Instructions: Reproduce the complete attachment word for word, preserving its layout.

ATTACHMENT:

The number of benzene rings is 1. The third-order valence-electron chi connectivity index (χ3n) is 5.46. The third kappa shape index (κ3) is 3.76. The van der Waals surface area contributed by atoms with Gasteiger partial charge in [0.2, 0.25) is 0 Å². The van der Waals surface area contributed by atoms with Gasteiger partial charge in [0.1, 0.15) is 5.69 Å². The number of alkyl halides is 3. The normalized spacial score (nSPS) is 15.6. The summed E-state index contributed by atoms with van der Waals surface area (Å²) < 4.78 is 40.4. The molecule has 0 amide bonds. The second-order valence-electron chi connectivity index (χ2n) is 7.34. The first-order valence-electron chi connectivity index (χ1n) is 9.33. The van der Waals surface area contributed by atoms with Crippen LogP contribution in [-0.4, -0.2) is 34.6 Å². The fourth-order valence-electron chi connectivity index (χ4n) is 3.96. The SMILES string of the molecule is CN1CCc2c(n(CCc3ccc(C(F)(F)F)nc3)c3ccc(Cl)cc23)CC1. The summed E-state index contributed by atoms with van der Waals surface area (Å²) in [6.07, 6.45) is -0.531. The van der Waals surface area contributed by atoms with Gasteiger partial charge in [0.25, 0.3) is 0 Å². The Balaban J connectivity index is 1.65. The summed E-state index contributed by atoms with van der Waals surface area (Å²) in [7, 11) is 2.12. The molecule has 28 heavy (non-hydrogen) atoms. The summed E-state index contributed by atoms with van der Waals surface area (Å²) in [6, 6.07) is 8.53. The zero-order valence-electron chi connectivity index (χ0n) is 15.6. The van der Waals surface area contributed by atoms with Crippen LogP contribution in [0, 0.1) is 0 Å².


The number of benzene rings is 1. The third-order valence-electron chi connectivity index (χ3n) is 5.46. The third kappa shape index (κ3) is 3.76. The van der Waals surface area contributed by atoms with Gasteiger partial charge in [0.2, 0.25) is 0 Å². The van der Waals surface area contributed by atoms with Gasteiger partial charge in [0.1, 0.15) is 5.69 Å². The number of alkyl halides is 3. The normalized spacial score (nSPS) is 15.6. The summed E-state index contributed by atoms with van der Waals surface area (Å²) < 4.78 is 40.4. The molecule has 0 amide bonds. The second-order valence-electron chi connectivity index (χ2n) is 7.34. The first-order valence-electron chi connectivity index (χ1n) is 9.33. The van der Waals surface area contributed by atoms with Crippen LogP contribution in [-0.4, -0.2) is 34.6 Å². The fourth-order valence-electron chi connectivity index (χ4n) is 3.96. The SMILES string of the molecule is CN1CCc2c(n(CCc3ccc(C(F)(F)F)nc3)c3ccc(Cl)cc23)CC1. The summed E-state index contributed by atoms with van der Waals surface area (Å²) in [6.07, 6.45) is -0.531. The van der Waals surface area contributed by atoms with Gasteiger partial charge in [0.25, 0.3) is 0 Å². The Balaban J connectivity index is 1.65. The summed E-state index contributed by atoms with van der Waals surface area (Å²) in [7, 11) is 2.12. The molecule has 28 heavy (non-hydrogen) atoms. The summed E-state index contributed by atoms with van der Waals surface area (Å²) in [6, 6.07) is 8.53. The zero-order valence-electron chi connectivity index (χ0n) is 15.6. The van der Waals surface area contributed by atoms with Crippen LogP contribution in [0, 0.1) is 0 Å².